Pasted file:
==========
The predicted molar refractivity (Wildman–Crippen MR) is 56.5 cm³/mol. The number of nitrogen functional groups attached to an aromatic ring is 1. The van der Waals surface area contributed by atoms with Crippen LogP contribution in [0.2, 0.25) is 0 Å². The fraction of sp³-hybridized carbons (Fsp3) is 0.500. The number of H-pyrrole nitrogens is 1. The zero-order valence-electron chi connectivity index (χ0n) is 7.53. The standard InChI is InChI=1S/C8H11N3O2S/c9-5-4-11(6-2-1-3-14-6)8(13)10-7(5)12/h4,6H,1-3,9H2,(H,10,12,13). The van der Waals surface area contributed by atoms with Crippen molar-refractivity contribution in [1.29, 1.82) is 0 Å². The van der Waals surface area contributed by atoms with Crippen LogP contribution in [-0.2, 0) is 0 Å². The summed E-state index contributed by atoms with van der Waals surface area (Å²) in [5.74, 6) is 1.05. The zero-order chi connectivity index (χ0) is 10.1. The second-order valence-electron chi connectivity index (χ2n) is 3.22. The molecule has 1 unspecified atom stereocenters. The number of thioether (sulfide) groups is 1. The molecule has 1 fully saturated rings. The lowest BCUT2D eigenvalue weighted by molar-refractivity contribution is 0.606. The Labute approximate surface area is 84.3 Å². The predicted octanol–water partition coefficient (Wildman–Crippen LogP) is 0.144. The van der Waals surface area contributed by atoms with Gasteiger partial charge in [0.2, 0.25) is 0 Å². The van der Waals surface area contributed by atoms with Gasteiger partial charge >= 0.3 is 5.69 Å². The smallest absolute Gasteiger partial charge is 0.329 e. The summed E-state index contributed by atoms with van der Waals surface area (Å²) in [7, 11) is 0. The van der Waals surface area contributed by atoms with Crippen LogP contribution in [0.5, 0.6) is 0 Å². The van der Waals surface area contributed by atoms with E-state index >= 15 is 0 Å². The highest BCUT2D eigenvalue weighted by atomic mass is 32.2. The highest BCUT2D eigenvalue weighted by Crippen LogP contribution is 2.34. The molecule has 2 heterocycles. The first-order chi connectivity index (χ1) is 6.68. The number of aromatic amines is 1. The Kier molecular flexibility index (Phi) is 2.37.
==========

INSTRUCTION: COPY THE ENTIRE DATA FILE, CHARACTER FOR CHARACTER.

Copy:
The predicted molar refractivity (Wildman–Crippen MR) is 56.5 cm³/mol. The number of nitrogen functional groups attached to an aromatic ring is 1. The van der Waals surface area contributed by atoms with Crippen LogP contribution in [0.2, 0.25) is 0 Å². The fraction of sp³-hybridized carbons (Fsp3) is 0.500. The number of H-pyrrole nitrogens is 1. The zero-order valence-electron chi connectivity index (χ0n) is 7.53. The standard InChI is InChI=1S/C8H11N3O2S/c9-5-4-11(6-2-1-3-14-6)8(13)10-7(5)12/h4,6H,1-3,9H2,(H,10,12,13). The van der Waals surface area contributed by atoms with Crippen molar-refractivity contribution in [1.29, 1.82) is 0 Å². The van der Waals surface area contributed by atoms with Crippen LogP contribution in [-0.2, 0) is 0 Å². The summed E-state index contributed by atoms with van der Waals surface area (Å²) in [5.74, 6) is 1.05. The zero-order chi connectivity index (χ0) is 10.1. The second-order valence-electron chi connectivity index (χ2n) is 3.22. The molecule has 1 unspecified atom stereocenters. The number of thioether (sulfide) groups is 1. The molecule has 1 fully saturated rings. The lowest BCUT2D eigenvalue weighted by molar-refractivity contribution is 0.606. The Labute approximate surface area is 84.3 Å². The predicted octanol–water partition coefficient (Wildman–Crippen LogP) is 0.144. The van der Waals surface area contributed by atoms with Gasteiger partial charge in [0.2, 0.25) is 0 Å². The van der Waals surface area contributed by atoms with Gasteiger partial charge >= 0.3 is 5.69 Å². The smallest absolute Gasteiger partial charge is 0.329 e. The summed E-state index contributed by atoms with van der Waals surface area (Å²) in [7, 11) is 0. The van der Waals surface area contributed by atoms with Crippen LogP contribution in [0.5, 0.6) is 0 Å². The van der Waals surface area contributed by atoms with E-state index >= 15 is 0 Å². The highest BCUT2D eigenvalue weighted by atomic mass is 32.2. The highest BCUT2D eigenvalue weighted by Crippen LogP contribution is 2.34. The molecule has 2 heterocycles. The first-order chi connectivity index (χ1) is 6.68. The number of aromatic amines is 1. The Kier molecular flexibility index (Phi) is 2.37.